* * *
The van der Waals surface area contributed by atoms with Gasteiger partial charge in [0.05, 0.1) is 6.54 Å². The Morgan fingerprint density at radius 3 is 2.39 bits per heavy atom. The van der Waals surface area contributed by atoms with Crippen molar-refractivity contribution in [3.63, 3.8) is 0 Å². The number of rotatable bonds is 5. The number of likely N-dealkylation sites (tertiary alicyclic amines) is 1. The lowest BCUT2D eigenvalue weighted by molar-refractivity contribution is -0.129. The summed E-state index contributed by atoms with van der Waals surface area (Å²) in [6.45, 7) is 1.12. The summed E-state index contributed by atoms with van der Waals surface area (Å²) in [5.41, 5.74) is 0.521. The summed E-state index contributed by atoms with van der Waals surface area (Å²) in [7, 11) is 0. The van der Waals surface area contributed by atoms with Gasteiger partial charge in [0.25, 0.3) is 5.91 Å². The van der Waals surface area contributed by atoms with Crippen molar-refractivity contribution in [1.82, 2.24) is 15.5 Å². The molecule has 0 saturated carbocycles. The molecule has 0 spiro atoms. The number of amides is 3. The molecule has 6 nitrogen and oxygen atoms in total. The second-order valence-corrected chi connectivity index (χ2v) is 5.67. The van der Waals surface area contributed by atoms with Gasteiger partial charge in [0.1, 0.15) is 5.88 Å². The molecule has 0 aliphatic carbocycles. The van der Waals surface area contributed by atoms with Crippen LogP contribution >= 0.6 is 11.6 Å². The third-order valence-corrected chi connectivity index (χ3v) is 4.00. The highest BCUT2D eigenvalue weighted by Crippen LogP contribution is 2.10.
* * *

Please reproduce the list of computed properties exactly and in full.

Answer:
The van der Waals surface area contributed by atoms with Gasteiger partial charge in [0.05, 0.1) is 6.54 Å². The Morgan fingerprint density at radius 3 is 2.39 bits per heavy atom. The van der Waals surface area contributed by atoms with Crippen molar-refractivity contribution in [3.63, 3.8) is 0 Å². The number of rotatable bonds is 5. The number of likely N-dealkylation sites (tertiary alicyclic amines) is 1. The lowest BCUT2D eigenvalue weighted by molar-refractivity contribution is -0.129. The summed E-state index contributed by atoms with van der Waals surface area (Å²) in [6.45, 7) is 1.12. The summed E-state index contributed by atoms with van der Waals surface area (Å²) in [5.41, 5.74) is 0.521. The summed E-state index contributed by atoms with van der Waals surface area (Å²) in [7, 11) is 0. The van der Waals surface area contributed by atoms with Gasteiger partial charge in [0.25, 0.3) is 5.91 Å². The van der Waals surface area contributed by atoms with Crippen molar-refractivity contribution in [1.82, 2.24) is 15.5 Å². The molecule has 0 saturated carbocycles. The molecule has 0 spiro atoms. The number of amides is 3. The molecule has 6 nitrogen and oxygen atoms in total. The second-order valence-corrected chi connectivity index (χ2v) is 5.67. The van der Waals surface area contributed by atoms with Gasteiger partial charge in [0.1, 0.15) is 5.88 Å². The molecule has 0 aliphatic carbocycles. The van der Waals surface area contributed by atoms with Crippen LogP contribution >= 0.6 is 11.6 Å². The third-order valence-corrected chi connectivity index (χ3v) is 4.00. The highest BCUT2D eigenvalue weighted by Crippen LogP contribution is 2.10.